Thursday, October 10, 2019

Available Online: "Flying the Pacific Northwest"

Perfect for Pilots
and Aviation Enthusiasts of All Kinds

Flying the Pacific Northwest

by Wayne J. Lutz

Description: Airports of Western Washington and Oregon form the backdrop for adventures in the Pacific Northwest. Take the controls of a Piper Arrow, as your personal flight instructor leads you to out-of-the-way spots where recreational aircraft give us the freedom to pursue personal goals. Hints for cross-county and local flying, as presented by a 7000-hour FAA certified flight instructor. For armchair pilots and experienced pros, this book is an escape so realistic you’ll swear you’re airborne.  

Kindle $5.99
Print from Amazon.com $10.95
Check with your favourite e-book dealer 
for other formats.

Check here if you need a Kindle 
or free Kindle App.

If you enjoy the book, consider writing a review at Amazon.com
Happy reading! - Wayne

Wednesday, September 04, 2019

Coastal BC Plants: Indian Pipe

Indian Pipe

Indian Pipe poking up through the moist duff.
I was walking through a grove of mature hemlocks and firs when a spot of white caught my eye. What I thought was debris on the ground turned out to be an exciting find, Indian Pipe (Monotropa uniflora) emerging after days of rain with warm temperatures.

These pictures were taken on July 11. We were supposed to have a dry, hot summer, but unexpected rain changed growing conditions, especially in the shaded forest understory.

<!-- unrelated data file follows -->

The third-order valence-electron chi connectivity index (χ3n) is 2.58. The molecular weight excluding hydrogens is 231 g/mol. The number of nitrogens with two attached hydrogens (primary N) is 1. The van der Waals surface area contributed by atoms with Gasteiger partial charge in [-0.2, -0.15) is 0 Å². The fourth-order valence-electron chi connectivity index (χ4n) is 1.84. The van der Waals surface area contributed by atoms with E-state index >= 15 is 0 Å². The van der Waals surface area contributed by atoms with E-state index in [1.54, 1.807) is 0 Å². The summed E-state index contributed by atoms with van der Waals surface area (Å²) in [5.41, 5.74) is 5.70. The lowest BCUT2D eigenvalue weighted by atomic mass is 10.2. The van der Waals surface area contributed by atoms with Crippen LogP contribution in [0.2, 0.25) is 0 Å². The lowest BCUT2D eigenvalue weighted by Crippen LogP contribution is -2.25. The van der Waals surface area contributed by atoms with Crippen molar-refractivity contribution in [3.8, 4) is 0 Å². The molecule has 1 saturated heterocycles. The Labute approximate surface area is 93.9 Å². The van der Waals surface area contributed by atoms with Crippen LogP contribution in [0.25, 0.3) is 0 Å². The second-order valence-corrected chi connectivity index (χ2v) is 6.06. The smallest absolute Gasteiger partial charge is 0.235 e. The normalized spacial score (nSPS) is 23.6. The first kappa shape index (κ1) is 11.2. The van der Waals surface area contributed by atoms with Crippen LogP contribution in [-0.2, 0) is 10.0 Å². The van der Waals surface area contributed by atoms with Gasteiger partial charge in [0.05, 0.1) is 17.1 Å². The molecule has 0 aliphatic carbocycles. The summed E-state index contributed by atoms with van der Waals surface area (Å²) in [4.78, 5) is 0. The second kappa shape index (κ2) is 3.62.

These specimens were just emerging, so they were a brilliant white. At maturity, they turn dark or black. Another common name is Ghost Plant, you can see why.


Indian Pipe is a herbaceous (non-woody) perennial (lives from year to year) plant. It's white because there is no chlorophyll. Nourishment comes from underground fungi associated with tree roots. You can find Indian Pipe in temperate, moist zones of Asia and North America.


They appear after dry spells followed by periods of rain. The white stems, rise from a fleshy root mass. The plants reach their full height (5–30 centimetres) in just a few days. Small leaf-like structures are translucent, giving them their ghostly appearance. At the top there is a single flower that droops downward, looking like an upside-down pipe, until the fruiting body is mature.


Have you ever discovered an unusual plant? What was it? Where did you find it? -- Margy

References: E-Flora BC Atlas: Monotropa uniflora and Wikipedia: Monotropa uniflora.

Wednesday, August 28, 2019

Growing and Preserving Garlic

Garlic harvested from three containers.
I've grown garlic for years. In the beginning, it was in small containers. I got plenty, but the bulbs were on the small side.

I'm always changing the plants in my float garden. After I removed an old asparagus patch, there was room to grow garlic in the empty space.

Garlic takes very little attention. Plant cloves with the growth point up, mulch, water, feed periodically, dig, dry, and enjoy.

Fall planted garlic heavily mulched with chopped garden waste.

I purchased garlic bulbs good for my climate at the nursery. Now I save my best bulbs for fall planting.  A few bulbs go a long way. You pull the cloves apart and plant them seven inches apart for growth room. I plant in fall and mulch heavily through winter.

Fall planted garlic sprouts in early spring.

When the tops start to brown, wilt, and fall over, it's time to pull the bulbs. If the weather is dry, I leave them on the surface to dry.

Initial drying in the garden after pulling the garlic bulbs.